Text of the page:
Equity benchmarks stayed flat from Sep 2023 - Jan 2024

Average salary benchmarks and average equity benchmarks both increased by less than 1% in the period between September 2023 and January 2024. But those slight increases came in two very different statistical contexts.

For salary benchmarks, it continued a stretch of stability that’s now continued for more than a year. For equity benchmarks, on the other hand, it was an abrupt change after average equity compensation had been declining significantly throughout much of 2023. 

Equity benchmarks declined for every role in H2 2023

The recent decline in equity benchmarks has affected employees at every job level—although to varying degrees.

Senior individual contributors and senior managers have been among the hardest hit, with the average size of equity benchmarks declining by more than 25% between May 2023 and January 2024. Most job levels for ICs and managers have seen equity benchmarks decline by at least 15% over that span.

The shift in the market has been less pronounced at the VP level and above. The smallest change has been at the VP level, where average equity benchmarks fell by less than 5% between May and January 

Equity benchmark declines have hit every function

No job function was immune to the widespread decline in average equity benchmarks for new hires that took place in 2023. 

Workers in HR and data saw the biggest losses, with the average benchmark for fully diluted equity grants in those functions falling by about 23% between May 2023 and January 2024. The product function was most resilient, with a drop of 8% over that same span.

Slight uptick in employee exercises to start 2024

During the course of 2022 and most of 2023, employees grew increasingly less likely to exercise their vested, in-the-money equity grants before those grants expired. The exercise rate on these grants fell from a peak of 58% in November 2021 all the way to 30% in November 2023.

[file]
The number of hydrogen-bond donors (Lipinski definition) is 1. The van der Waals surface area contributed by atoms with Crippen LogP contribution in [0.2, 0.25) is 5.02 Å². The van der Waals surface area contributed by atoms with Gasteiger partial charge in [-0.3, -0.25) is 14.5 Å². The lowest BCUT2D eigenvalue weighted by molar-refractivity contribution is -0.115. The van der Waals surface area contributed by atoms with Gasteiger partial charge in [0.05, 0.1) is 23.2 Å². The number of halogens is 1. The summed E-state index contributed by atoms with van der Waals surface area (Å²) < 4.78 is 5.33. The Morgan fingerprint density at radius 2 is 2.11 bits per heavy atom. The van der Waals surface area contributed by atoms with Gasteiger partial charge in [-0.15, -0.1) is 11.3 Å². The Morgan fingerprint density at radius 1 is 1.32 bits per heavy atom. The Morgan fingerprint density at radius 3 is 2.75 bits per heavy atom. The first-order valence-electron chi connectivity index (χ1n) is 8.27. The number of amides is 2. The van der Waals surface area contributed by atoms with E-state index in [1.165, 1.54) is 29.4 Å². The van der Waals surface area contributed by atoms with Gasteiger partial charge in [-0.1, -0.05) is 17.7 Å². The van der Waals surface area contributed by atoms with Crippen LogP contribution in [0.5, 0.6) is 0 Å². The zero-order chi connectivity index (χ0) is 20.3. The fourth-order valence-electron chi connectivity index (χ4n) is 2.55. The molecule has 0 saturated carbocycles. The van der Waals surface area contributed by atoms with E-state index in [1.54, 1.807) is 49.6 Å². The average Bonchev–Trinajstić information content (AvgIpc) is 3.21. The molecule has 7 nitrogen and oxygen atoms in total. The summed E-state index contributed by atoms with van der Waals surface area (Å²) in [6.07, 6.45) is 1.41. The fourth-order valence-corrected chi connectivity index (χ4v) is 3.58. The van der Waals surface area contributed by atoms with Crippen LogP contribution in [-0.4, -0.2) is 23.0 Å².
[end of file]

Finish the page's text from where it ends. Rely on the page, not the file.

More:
One likely driver of this decline in exercise rate is the concurrent decline in valuations that has taken place across most stages of the startup lifecycle. If the value of issued stock options goes down, then employees are typically less likely to exercise those options. 

In Q4 2023, median valuations increased at most startup stages, with Series C the lone exception. And at the same time, the employee exercise rate began to trend back up, climbing to 34% in January 2024. 

Extended exercise windows were more common in 2023

When the majority of employees leave their job, they have 90 days to decide whether to exercise any vested stock options they might hold. Compared to other recent years, however, the size of this majority was smaller in 2023.

The extended exercise share hovered at around 20% throughout 2023. That percentage declined slightly as the year progressed, but it remains higher than any point in recent history besides the early pandemic days of Q2 2020.